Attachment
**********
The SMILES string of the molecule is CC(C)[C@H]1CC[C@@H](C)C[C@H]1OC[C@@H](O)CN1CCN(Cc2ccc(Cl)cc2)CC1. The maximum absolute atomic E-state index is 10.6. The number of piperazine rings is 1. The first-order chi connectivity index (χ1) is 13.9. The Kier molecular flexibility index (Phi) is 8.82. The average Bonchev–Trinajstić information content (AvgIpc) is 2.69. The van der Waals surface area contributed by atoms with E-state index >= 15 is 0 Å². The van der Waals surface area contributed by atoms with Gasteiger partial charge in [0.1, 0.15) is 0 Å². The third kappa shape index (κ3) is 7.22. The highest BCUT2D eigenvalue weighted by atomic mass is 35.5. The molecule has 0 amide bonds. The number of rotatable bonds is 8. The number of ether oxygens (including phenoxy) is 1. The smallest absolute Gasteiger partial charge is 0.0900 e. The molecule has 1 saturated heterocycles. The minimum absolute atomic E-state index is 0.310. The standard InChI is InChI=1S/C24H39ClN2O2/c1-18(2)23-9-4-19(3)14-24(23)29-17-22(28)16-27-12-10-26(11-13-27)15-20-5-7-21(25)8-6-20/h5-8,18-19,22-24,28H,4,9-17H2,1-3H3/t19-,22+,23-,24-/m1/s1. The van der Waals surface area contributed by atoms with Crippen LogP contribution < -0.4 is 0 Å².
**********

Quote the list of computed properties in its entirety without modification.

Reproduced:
The SMILES string of the molecule is CC(C)[C@H]1CC[C@@H](C)C[C@H]1OC[C@@H](O)CN1CCN(Cc2ccc(Cl)cc2)CC1. The maximum absolute atomic E-state index is 10.6. The number of piperazine rings is 1. The first-order chi connectivity index (χ1) is 13.9. The Kier molecular flexibility index (Phi) is 8.82. The average Bonchev–Trinajstić information content (AvgIpc) is 2.69. The van der Waals surface area contributed by atoms with E-state index >= 15 is 0 Å². The van der Waals surface area contributed by atoms with Gasteiger partial charge in [0.1, 0.15) is 0 Å². The third kappa shape index (κ3) is 7.22. The highest BCUT2D eigenvalue weighted by atomic mass is 35.5. The molecule has 0 amide bonds. The number of rotatable bonds is 8. The number of ether oxygens (including phenoxy) is 1. The smallest absolute Gasteiger partial charge is 0.0900 e. The molecule has 1 saturated heterocycles. The minimum absolute atomic E-state index is 0.310. The standard InChI is InChI=1S/C24H39ClN2O2/c1-18(2)23-9-4-19(3)14-24(23)29-17-22(28)16-27-12-10-26(11-13-27)15-20-5-7-21(25)8-6-20/h5-8,18-19,22-24,28H,4,9-17H2,1-3H3/t19-,22+,23-,24-/m1/s1. The van der Waals surface area contributed by atoms with Crippen LogP contribution < -0.4 is 0 Å².